I’ve just finished an unusually busy round of work in schools: insets with more than 100 teachers, workshops with more than three times that many students, all in the space of a few weeks. The work was arts-led and creativity-driven, intended to offer students a different perspective on certain subject matter and expose teachers to some processes they might not otherwise have access to.
It’s an interesting time to be working so intensively as an insider/outsider in our education system. I say ‘insider’ because I probably experience a wider variety of schools, both culturally and geographically, than most teachers, which offers a very broad perspective on ‘education’ as it now happens. But on the micro level, I’m always an outsider: as anyone who works in schools knows, each school is its own little universe, distinct in culture and operation, even if linked in its aims to every other school in the country, not to say the world.
Still, having now finished this recent burst of delivery, I can’t help but feel as though I’ve glimpsed something of the zeitgeist when it comes to publicly-supported education in this time of global austerity. And here’s what sticks.
– The teaching profession is harder than its ever been. Longer hours, more paperwork, more targets, bigger classes, fewer resources, more scrutiny. A friend working in finance said recently that he, too, faced these kinds of challenges. Yes, I said, but your paycheque probably involves several more zeroes than that of most teachers, none of whom will receive a fat bonus if they do a great job. The conversation ended there.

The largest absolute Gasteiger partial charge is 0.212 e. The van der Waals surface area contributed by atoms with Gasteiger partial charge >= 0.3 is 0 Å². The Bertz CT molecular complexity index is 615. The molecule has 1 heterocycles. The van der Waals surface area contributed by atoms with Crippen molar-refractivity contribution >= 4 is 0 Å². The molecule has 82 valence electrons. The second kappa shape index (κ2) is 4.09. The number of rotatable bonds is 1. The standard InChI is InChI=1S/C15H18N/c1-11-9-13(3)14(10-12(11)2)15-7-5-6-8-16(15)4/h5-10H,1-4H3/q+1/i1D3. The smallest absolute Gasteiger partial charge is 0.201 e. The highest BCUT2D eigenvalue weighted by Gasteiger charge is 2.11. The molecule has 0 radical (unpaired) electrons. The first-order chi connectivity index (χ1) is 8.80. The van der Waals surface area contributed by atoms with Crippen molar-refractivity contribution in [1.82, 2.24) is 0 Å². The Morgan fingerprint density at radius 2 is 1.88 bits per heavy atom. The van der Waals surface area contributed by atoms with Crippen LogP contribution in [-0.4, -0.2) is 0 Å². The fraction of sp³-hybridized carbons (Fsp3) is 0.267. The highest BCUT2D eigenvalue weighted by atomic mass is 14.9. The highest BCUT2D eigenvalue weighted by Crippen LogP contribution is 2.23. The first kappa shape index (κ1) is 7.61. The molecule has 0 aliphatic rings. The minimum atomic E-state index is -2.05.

– There is nothing as much fun as a group of switched-on, fully engaged, creative teachers. I’ve written books and produced theatre, but I can honestly say that I’ve experienced some of my liveliest, most enjoyable professional moments while playing around with ideas and possibilities with teachers who clearly love their job and like each other.
– On the flip side of the above, some teachers should not be teaching. If you’re loudly describing children as ‘impossibly thick’, you should leave or be forced to leave. If you’re allowed to say such things openly, amongst staff, perhaps even in earshot of students, your school’s leadership needs to change. Sadly, neither seems to happen very often.
– Strong leadership makes a strong school. A head teacher who gives up his afternoon to help support a student workshop is different from one who cowers in a corner as his staff feels free to openly abuse the practitioner (both scenarios I experienced in recent weeks). Probably obvious, but seeing is believing.
– Government’s various schemes, such as academies and free schools, seem to make not a blind bit of difference to any of the above. Pushing superficial reform while cutting actual resources is even more cynical than rearranging deck chairs on a sinking ship. It is more like encouraging lower-deck passengers to switch cabins, even as the hatches are spun shut above them as the water floods in below.
– The discipline culture in our schools is worryingly Orwellian. So many children can’t form an independent opinion yet can mach schtum at the merest gesture of their teacher. Where will this lead?
– Teachers are hungry to be more creative in how they teach yet too often have neither enough time nor virtually any structural encouragement to do so. Given this, it’s a wonder that so many teachers are still so very creative and engaged. Thank goodness they are, because they’re the ones keeping the whole creaking, sinking ship from going under altogether.